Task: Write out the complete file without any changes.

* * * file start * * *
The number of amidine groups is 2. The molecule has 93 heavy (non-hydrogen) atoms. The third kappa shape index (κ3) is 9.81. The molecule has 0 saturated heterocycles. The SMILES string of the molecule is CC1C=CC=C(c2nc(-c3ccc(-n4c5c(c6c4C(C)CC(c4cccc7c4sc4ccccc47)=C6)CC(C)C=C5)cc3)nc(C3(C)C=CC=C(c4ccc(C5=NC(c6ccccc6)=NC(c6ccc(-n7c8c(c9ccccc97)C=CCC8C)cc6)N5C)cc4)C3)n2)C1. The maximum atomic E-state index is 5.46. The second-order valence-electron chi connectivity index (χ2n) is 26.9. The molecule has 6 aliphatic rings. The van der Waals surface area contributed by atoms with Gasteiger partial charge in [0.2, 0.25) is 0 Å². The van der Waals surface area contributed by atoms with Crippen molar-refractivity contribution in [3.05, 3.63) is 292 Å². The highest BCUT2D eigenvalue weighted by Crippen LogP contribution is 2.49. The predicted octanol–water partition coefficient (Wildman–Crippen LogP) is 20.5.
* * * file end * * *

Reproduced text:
The number of amidine groups is 2. The molecule has 93 heavy (non-hydrogen) atoms. The third kappa shape index (κ3) is 9.81. The molecule has 0 saturated heterocycles. The SMILES string of the molecule is CC1C=CC=C(c2nc(-c3ccc(-n4c5c(c6c4C(C)CC(c4cccc7c4sc4ccccc47)=C6)CC(C)C=C5)cc3)nc(C3(C)C=CC=C(c4ccc(C5=NC(c6ccccc6)=NC(c6ccc(-n7c8c(c9ccccc97)C=CCC8C)cc6)N5C)cc4)C3)n2)C1. The maximum atomic E-state index is 5.46. The second-order valence-electron chi connectivity index (χ2n) is 26.9. The molecule has 6 aliphatic rings. The van der Waals surface area contributed by atoms with Gasteiger partial charge in [0.2, 0.25) is 0 Å². The van der Waals surface area contributed by atoms with Crippen molar-refractivity contribution in [3.05, 3.63) is 292 Å². The highest BCUT2D eigenvalue weighted by Crippen LogP contribution is 2.49. The predicted octanol–water partition coefficient (Wildman–Crippen LogP) is 20.5.